When it comes to durability, the Rally's are holding up with no signs of wear and tear after countless cycles of wet and muddy riding while sitting by the dehumidifier in our basement to dry in-between.Toe to Toe: Bontrager Rally vs. Specialized 2FO 2.0
Bontrager's Rally and the Specialized 2FO 2.0 are targeted at the same riders and are from two of the biggest "full product line" brands out there. How do they compare?Weight:
The Rallys hit the scale at a few grams less than the Specialized shoe - and they're both light but that's when they're dry. Water-logged, the Rally takes on and retains more water, causing it to lose out when it's damp, but they do remain comfortable even when they're totally soaked. Design:
Both shoes share a reinforced toe and heel box. The Rally has an overall lighter construction than the 2FO. The 2FO's utilize an XPEL air mesh construction which ventilates better than the Rally, but it also allows the elements to more easily breach the shoe and find their way to your toes. The Rallys have a strap that provides additional support where the 2FO does not. While the 2FO does have slightly more ankle support and protection on the inside than the Rally, the strap on the Rally gives it a more secure feel overall.Grip/Cleat Position:
The Rally and 2FO both offer a similar amount of grip off the bike and the rubber compound seems to be similar in hardness. The Rally is a little bit easier to walk in and spend more time off the bike without thinking you're wearing a cycling shoe. Both shoes allow for a further back than normal cleat placement and are two of the lightest options currently available for this style shoe.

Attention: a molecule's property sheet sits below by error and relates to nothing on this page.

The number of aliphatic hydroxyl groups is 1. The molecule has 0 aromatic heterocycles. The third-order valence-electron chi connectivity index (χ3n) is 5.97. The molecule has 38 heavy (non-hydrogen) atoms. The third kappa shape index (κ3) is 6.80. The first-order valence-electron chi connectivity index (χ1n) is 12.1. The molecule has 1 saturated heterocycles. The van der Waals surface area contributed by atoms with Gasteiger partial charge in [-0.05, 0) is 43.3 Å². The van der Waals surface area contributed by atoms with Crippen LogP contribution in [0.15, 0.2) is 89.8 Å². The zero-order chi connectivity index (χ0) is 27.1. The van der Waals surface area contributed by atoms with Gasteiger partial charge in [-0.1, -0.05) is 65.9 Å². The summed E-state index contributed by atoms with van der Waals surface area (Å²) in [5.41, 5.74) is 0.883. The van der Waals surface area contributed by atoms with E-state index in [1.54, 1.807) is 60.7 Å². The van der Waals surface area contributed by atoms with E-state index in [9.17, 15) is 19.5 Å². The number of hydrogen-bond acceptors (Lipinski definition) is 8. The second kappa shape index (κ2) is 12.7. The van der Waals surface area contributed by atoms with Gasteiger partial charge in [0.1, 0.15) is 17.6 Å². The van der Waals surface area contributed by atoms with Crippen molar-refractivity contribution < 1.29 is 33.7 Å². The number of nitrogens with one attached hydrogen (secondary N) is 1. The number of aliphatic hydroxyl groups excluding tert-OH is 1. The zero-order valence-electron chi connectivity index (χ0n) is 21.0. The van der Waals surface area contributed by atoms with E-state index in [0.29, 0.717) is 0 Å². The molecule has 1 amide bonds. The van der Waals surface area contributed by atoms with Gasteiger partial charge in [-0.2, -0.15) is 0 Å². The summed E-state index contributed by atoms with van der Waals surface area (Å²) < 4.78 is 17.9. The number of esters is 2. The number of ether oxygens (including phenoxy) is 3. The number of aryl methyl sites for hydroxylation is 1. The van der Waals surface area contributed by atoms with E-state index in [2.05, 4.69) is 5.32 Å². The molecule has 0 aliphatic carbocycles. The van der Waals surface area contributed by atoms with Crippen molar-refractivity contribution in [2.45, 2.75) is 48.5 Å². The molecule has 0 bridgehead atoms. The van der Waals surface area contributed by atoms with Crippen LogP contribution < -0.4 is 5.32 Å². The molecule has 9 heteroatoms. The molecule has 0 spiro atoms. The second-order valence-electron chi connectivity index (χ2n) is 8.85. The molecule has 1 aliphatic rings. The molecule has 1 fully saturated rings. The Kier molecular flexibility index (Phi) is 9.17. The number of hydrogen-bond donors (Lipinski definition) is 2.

Amazing fit and comfort+
Excellent support reinforced with strap closure
Drainage and drying isn't the best in extremely wet conditions-
Rubber could be tackier for slick rocky surfaces off the bike
|Bontrager's Rally shoe is one of the most comfortable flat-soled clipless shoes available. It offers a high level of performance and functionality along with protection and durability. The shoes do a good job at repelling water, but if you're trudging through creeks all day long, they may become a little more water-logged than some riders prefer. If you're looking for a comfortable and versatile flat-soled shoe for anything from trail riding to DH racing, then it's an option worth considering.— Daniel Sapp|
A flat one with a clipless.
Ok sorry loll I need my coffee
I'd guesstimate I have 8-10k miles on my AM7s and I'd be surprised if there was a more durable shoe available.
dude if your going to talk about a cycling shoe you should certainly make a clear reference to how they stack up in terms of pedaling stiffness on the bike.
You don't. Google Sam Hill. He doesn't need a separate class to win with flats.
Early 2000’s in the UK, they had the “No clips series” for BMX...
As someone who's in the Industry you know farewell that a company can put any product through an absolute gauntlet of tests But untill you let the public use it you will never truly know what can happen.... Expect the unexpected.
check it out
What are the benefits of a flat styled shoe? The fact that they look different?
Clipless. Makes no sense.